There are family members who remain a phone call away until the holidays – then long-distance drives and airplane rides are in order.

It’s not necessarily that there are more people at the Albert J. Ellis Airport in Jacksonville over Christmas and New Year’s, said Airport Director Chris White. It’s that there are a lot of inexperienced flyers, people who don’t travel by airplane often, and are unfamiliar with the procedures.

While the Sunday after Thanksgiving is the biggest airplane travel day of the year, White said this Saturday will be a big one, too.

To reduce anxiety, arrive early, he said.

White suggested arriving at the airport at least one hour in advance and remembering it will likely be a white Christmas somewhere, so there may be delays or interruptions in the flight plans.

Breathe, he said.

For new flyers, remember to carry important items – like medicine, keys, and documents – onto the plane with you, White said, and either mail gifts ahead of time or wrap them after you get where you’re going. TSA may need to inspect your packages, he added.

Above all, enjoy the journey, White said.

“And remember there are highly trained professionals flying the airplane,” he added.

For those traveling by land instead of through the clouds, the give-yourself-extra-time advice still stands, according to Jacksonville Police Department Media Liaison Beth Purcell.

Severe weather could come into play along the drive, Purcell said, and allowing for contingencies to the driving plan will reduce anxiety on the trip.

And don’t always turn to coffee and energy drinks for the longer drives, Purcell said.

“Keep in mind that caffeine’s effects are only temporary,” she said. “Once they wear off you could experience an even greater degree of sleepiness.”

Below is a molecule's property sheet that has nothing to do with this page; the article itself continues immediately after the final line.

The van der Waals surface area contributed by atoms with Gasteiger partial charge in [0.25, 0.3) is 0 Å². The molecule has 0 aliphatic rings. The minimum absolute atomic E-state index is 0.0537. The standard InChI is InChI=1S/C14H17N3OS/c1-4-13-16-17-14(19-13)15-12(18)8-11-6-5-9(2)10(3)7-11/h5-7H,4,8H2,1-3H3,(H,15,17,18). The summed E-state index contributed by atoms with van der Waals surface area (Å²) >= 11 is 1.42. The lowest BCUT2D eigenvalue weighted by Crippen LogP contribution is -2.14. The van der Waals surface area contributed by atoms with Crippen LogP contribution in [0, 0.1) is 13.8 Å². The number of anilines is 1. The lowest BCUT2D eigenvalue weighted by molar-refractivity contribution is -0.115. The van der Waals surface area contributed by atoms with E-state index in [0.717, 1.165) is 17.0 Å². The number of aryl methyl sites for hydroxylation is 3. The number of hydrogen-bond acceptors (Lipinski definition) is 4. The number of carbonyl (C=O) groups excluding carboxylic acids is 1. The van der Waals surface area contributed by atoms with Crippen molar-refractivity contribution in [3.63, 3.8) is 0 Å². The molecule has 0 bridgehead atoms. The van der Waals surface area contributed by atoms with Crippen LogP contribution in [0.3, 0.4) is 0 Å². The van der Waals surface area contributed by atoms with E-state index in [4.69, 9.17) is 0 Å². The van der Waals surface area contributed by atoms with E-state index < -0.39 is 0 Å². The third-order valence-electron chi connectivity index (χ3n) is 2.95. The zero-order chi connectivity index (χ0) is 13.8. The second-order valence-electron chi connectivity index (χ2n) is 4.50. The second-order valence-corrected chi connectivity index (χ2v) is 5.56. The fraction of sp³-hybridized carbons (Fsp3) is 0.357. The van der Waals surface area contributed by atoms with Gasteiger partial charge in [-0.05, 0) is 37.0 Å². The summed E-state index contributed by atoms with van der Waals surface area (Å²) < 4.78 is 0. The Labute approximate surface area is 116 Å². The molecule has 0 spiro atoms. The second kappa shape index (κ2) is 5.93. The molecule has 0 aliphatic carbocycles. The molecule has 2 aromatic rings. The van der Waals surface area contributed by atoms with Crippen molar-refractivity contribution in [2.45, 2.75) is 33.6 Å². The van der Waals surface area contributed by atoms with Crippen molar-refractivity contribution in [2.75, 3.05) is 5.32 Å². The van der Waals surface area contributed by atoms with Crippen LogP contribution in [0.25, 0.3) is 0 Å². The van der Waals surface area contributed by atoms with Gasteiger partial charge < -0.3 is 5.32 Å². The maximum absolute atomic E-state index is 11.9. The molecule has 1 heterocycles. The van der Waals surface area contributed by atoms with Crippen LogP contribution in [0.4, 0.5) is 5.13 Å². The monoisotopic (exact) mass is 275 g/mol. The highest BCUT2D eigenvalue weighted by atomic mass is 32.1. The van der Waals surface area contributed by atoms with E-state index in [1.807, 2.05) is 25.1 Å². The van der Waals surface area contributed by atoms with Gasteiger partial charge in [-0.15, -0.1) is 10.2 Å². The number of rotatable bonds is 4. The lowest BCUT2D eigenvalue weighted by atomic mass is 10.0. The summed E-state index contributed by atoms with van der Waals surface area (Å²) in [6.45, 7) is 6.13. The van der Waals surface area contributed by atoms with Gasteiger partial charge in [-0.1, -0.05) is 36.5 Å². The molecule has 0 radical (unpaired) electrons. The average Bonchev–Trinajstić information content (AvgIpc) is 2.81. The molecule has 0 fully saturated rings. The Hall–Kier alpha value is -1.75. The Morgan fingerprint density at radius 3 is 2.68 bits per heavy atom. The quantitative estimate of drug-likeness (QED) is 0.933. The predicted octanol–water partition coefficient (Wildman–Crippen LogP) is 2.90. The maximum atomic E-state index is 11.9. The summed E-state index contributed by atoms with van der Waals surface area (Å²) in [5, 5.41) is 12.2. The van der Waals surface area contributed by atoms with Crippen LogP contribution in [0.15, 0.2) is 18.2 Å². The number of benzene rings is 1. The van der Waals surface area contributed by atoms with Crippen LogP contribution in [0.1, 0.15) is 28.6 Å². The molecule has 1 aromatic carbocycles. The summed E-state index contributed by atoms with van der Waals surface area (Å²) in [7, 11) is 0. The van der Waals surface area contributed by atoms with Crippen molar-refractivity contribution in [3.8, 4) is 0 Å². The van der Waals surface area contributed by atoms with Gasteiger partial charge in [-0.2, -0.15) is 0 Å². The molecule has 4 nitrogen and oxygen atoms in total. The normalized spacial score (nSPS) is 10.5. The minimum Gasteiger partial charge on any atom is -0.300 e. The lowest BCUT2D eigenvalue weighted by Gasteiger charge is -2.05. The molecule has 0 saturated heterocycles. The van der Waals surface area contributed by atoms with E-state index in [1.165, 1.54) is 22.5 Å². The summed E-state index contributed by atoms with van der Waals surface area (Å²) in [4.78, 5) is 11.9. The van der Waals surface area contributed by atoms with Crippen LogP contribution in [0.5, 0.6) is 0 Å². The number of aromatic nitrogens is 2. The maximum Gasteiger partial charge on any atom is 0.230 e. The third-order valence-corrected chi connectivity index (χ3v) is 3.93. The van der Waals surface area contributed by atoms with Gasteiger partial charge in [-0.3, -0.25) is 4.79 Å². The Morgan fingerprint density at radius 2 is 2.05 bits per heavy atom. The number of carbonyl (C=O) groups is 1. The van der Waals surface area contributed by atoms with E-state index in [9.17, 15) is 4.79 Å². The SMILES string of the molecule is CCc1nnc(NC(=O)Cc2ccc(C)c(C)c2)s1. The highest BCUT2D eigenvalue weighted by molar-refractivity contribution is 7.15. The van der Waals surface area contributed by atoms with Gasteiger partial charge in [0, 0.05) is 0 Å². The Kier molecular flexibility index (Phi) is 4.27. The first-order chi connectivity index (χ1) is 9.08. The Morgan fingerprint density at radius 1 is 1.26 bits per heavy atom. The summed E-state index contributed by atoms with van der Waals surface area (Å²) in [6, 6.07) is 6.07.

Rotate driving schedules, she said, and plan a rest stop every two hours or 100 miles, especially when traveling with pets and children.

As always, remember to wear a seatbelt and obey those speed limit signs, Purcell said.

Highway Patrol Trooper Chris Cross said he’ll be traveling the roads on New Year’s Eve, but he’ll be looking for impaired drivers to keep the roads safer.

Cross said that the tips he would give to those driving this holiday season are “all common sense stuff.”

The big thing, he said, is for drivers to watch their speed. It’ll take a lot longer to get to your destination if you’re pulled over, he added.

And although it’s always great to eat, drink, and be merry, Cross said not to get too merry before getting behind the wheel.

Judgement, he said, is the first thing to go when alcohol is involved.

“You can pretty much expect that law enforcement will be out,” Cross said.

For those who follow the laws of the pavement, Cross said be a defensive driver over the next couple of weeks. Use caution by leaving plenty of space between yourself and the car in front of you, he said, ensuring there’s plenty of time to stop if someone slams on their brakes.

If a car is driving dangerously, call *HP to report it, he added.